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The Intellectual Virtues: Humility

Lisa Eekhoff| August 26, 2019

Know Thyself

It is the Achilles’ heel of a robust and rigorous education: pride.  This sneaky companion creeps in largely unnoticed at first, but it is always there just out of sight, prompting students to dismiss ideas that are not their own, to gloat over grades that surpass their peers’, and to believe themselves to have nothing left to learn about a topic.

We must be aware of and combat this tendency at every turn. But it is important to note that the antidote, intellectual humility, is not simply thinking of yourself as the least intelligent person in the room.  Rather, it is attempting to see clearly who you really are, understanding both your capacity and your limitations.

In this endeavor, it is important to consider to whom we are being compared.

When we look to the intelligence of our neighbor as the standard, we are likely to come up with a deceptively high or low view of ourselves.  Instead, we should remember who we are in relation to an infinite and omniscient God.

“We should remember who we are in relation to an infinite and omniscient God.”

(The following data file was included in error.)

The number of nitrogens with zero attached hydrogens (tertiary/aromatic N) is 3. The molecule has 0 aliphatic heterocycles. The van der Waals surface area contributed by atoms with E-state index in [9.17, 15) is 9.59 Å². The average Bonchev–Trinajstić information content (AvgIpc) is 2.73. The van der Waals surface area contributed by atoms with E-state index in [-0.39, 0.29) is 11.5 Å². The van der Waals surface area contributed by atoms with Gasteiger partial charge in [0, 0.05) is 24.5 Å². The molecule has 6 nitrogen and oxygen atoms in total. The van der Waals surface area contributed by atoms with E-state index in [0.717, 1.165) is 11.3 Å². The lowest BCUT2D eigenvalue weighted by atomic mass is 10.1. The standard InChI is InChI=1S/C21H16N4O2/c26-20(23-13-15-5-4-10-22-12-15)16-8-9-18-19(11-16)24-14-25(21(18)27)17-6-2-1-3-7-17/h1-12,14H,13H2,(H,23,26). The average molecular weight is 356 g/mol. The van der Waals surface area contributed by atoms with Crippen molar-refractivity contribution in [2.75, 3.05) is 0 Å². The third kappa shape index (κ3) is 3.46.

As image-bearers of God we are given the ability to know and apply truth, but we have also been corrupted by the effects of sin.  We can no longer think and reason perfectly. Therefore it is important to keep a healthy skepticism not only of our own thinking but of human reasoning as a whole. 

Only then will the one who is truly intellectually humble be free to experience the joy of knowledge and insight regardless of where it may be found.  He lives in a world full of depth and richness, unencumbered by the weight of pride and ego. She values truth over her own need to be right. 

In that moment, one becomes truly capable of learning.

About the Author: Lisa Eekhoff is the principal at Covenant Classical School in Naperville, IL.

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